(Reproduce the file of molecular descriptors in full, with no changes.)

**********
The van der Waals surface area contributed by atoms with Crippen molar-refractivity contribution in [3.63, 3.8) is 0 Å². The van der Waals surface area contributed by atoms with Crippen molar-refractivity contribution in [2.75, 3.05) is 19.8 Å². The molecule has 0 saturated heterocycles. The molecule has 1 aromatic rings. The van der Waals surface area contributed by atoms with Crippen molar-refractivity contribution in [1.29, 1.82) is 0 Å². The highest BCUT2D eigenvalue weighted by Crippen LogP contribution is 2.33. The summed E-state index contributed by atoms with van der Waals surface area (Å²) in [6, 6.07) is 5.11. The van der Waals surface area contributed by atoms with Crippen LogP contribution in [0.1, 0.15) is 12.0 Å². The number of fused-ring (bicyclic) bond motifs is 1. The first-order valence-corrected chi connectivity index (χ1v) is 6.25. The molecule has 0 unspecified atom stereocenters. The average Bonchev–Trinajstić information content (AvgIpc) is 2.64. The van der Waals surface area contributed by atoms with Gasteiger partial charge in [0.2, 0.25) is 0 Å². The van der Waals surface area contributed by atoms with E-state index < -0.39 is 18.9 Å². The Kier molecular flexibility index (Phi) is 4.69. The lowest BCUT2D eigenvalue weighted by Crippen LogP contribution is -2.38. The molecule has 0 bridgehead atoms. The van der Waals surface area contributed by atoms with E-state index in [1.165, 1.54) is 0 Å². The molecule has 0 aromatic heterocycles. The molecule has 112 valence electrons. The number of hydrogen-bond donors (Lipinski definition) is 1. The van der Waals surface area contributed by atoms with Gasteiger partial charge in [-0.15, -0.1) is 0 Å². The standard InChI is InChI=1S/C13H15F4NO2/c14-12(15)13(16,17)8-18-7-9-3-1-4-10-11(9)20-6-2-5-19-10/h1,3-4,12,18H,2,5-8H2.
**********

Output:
The van der Waals surface area contributed by atoms with Crippen molar-refractivity contribution in [3.63, 3.8) is 0 Å². The van der Waals surface area contributed by atoms with Crippen molar-refractivity contribution in [2.75, 3.05) is 19.8 Å². The molecule has 0 saturated heterocycles. The molecule has 1 aromatic rings. The van der Waals surface area contributed by atoms with Crippen molar-refractivity contribution in [1.29, 1.82) is 0 Å². The highest BCUT2D eigenvalue weighted by Crippen LogP contribution is 2.33. The summed E-state index contributed by atoms with van der Waals surface area (Å²) in [6, 6.07) is 5.11. The van der Waals surface area contributed by atoms with Crippen LogP contribution in [0.1, 0.15) is 12.0 Å². The number of fused-ring (bicyclic) bond motifs is 1. The first-order valence-corrected chi connectivity index (χ1v) is 6.25. The molecule has 0 unspecified atom stereocenters. The average Bonchev–Trinajstić information content (AvgIpc) is 2.64. The van der Waals surface area contributed by atoms with Gasteiger partial charge in [0.2, 0.25) is 0 Å². The van der Waals surface area contributed by atoms with E-state index < -0.39 is 18.9 Å². The Kier molecular flexibility index (Phi) is 4.69. The lowest BCUT2D eigenvalue weighted by Crippen LogP contribution is -2.38. The molecule has 0 bridgehead atoms. The van der Waals surface area contributed by atoms with E-state index in [1.165, 1.54) is 0 Å². The molecule has 0 aromatic heterocycles. The molecule has 112 valence electrons. The number of hydrogen-bond donors (Lipinski definition) is 1. The van der Waals surface area contributed by atoms with Gasteiger partial charge in [-0.15, -0.1) is 0 Å². The standard InChI is InChI=1S/C13H15F4NO2/c14-12(15)13(16,17)8-18-7-9-3-1-4-10-11(9)20-6-2-5-19-10/h1,3-4,12,18H,2,5-8H2.